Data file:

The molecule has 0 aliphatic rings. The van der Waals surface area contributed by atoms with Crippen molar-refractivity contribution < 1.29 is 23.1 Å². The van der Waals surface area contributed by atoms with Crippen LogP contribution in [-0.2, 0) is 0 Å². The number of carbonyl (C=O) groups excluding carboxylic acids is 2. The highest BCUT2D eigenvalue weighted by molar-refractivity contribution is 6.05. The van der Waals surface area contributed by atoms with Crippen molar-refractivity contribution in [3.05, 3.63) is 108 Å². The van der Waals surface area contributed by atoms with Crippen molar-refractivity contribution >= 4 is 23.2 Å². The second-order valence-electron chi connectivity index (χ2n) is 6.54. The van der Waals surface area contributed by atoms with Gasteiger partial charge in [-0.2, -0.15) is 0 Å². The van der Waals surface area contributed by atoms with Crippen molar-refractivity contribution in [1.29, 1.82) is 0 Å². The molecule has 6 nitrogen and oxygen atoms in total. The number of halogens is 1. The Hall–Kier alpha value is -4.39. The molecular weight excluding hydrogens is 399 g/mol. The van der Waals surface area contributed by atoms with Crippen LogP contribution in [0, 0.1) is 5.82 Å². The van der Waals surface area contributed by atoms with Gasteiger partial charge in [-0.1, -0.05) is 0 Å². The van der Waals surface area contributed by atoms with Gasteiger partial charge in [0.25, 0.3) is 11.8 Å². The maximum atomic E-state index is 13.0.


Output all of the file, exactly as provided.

The molecule has 0 aliphatic rings. The van der Waals surface area contributed by atoms with Crippen molar-refractivity contribution < 1.29 is 23.1 Å². The van der Waals surface area contributed by atoms with Crippen LogP contribution in [-0.2, 0) is 0 Å². The number of carbonyl (C=O) groups excluding carboxylic acids is 2. The highest BCUT2D eigenvalue weighted by molar-refractivity contribution is 6.05. The van der Waals surface area contributed by atoms with Crippen molar-refractivity contribution in [3.05, 3.63) is 108 Å². The van der Waals surface area contributed by atoms with Crippen molar-refractivity contribution >= 4 is 23.2 Å². The second-order valence-electron chi connectivity index (χ2n) is 6.54. The van der Waals surface area contributed by atoms with Gasteiger partial charge in [-0.2, -0.15) is 0 Å². The van der Waals surface area contributed by atoms with Crippen molar-refractivity contribution in [1.29, 1.82) is 0 Å². The molecule has 6 nitrogen and oxygen atoms in total. The number of halogens is 1. The Hall–Kier alpha value is -4.39. The molecular weight excluding hydrogens is 399 g/mol. The van der Waals surface area contributed by atoms with Crippen LogP contribution in [0, 0.1) is 5.82 Å². The van der Waals surface area contributed by atoms with Gasteiger partial charge in [-0.1, -0.05) is 0 Å². The van der Waals surface area contributed by atoms with Gasteiger partial charge in [0.25, 0.3) is 11.8 Å². The maximum atomic E-state index is 13.0.